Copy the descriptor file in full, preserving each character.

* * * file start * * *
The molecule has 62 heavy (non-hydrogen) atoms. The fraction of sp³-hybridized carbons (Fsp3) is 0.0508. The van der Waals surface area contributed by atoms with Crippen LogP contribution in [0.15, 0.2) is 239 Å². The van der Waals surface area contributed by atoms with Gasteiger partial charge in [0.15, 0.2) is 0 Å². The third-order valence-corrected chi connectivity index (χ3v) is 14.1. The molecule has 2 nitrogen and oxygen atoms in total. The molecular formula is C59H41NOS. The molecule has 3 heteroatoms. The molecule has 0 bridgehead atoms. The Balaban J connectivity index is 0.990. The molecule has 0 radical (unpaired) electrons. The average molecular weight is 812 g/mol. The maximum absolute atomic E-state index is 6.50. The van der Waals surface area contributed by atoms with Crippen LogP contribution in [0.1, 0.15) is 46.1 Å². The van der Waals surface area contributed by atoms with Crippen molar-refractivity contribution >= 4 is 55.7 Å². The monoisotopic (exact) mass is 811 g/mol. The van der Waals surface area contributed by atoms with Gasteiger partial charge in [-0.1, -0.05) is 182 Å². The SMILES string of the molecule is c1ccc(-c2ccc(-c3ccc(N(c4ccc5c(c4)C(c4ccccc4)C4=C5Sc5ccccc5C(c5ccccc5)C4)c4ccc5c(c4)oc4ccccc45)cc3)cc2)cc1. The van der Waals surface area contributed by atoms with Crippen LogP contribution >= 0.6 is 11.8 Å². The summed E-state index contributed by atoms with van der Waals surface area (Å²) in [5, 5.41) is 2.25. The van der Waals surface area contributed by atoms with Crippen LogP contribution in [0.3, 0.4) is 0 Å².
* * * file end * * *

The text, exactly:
The molecule has 62 heavy (non-hydrogen) atoms. The fraction of sp³-hybridized carbons (Fsp3) is 0.0508. The van der Waals surface area contributed by atoms with Crippen LogP contribution in [0.15, 0.2) is 239 Å². The van der Waals surface area contributed by atoms with Gasteiger partial charge in [0.15, 0.2) is 0 Å². The third-order valence-corrected chi connectivity index (χ3v) is 14.1. The molecule has 2 nitrogen and oxygen atoms in total. The molecular formula is C59H41NOS. The molecule has 3 heteroatoms. The molecule has 0 bridgehead atoms. The Balaban J connectivity index is 0.990. The molecule has 0 radical (unpaired) electrons. The average molecular weight is 812 g/mol. The maximum absolute atomic E-state index is 6.50. The van der Waals surface area contributed by atoms with Crippen LogP contribution in [0.1, 0.15) is 46.1 Å². The van der Waals surface area contributed by atoms with Crippen molar-refractivity contribution >= 4 is 55.7 Å². The monoisotopic (exact) mass is 811 g/mol. The van der Waals surface area contributed by atoms with Gasteiger partial charge in [-0.1, -0.05) is 182 Å². The SMILES string of the molecule is c1ccc(-c2ccc(-c3ccc(N(c4ccc5c(c4)C(c4ccccc4)C4=C5Sc5ccccc5C(c5ccccc5)C4)c4ccc5c(c4)oc4ccccc45)cc3)cc2)cc1. The van der Waals surface area contributed by atoms with Crippen LogP contribution >= 0.6 is 11.8 Å². The summed E-state index contributed by atoms with van der Waals surface area (Å²) in [5, 5.41) is 2.25. The van der Waals surface area contributed by atoms with Crippen LogP contribution in [0.3, 0.4) is 0 Å².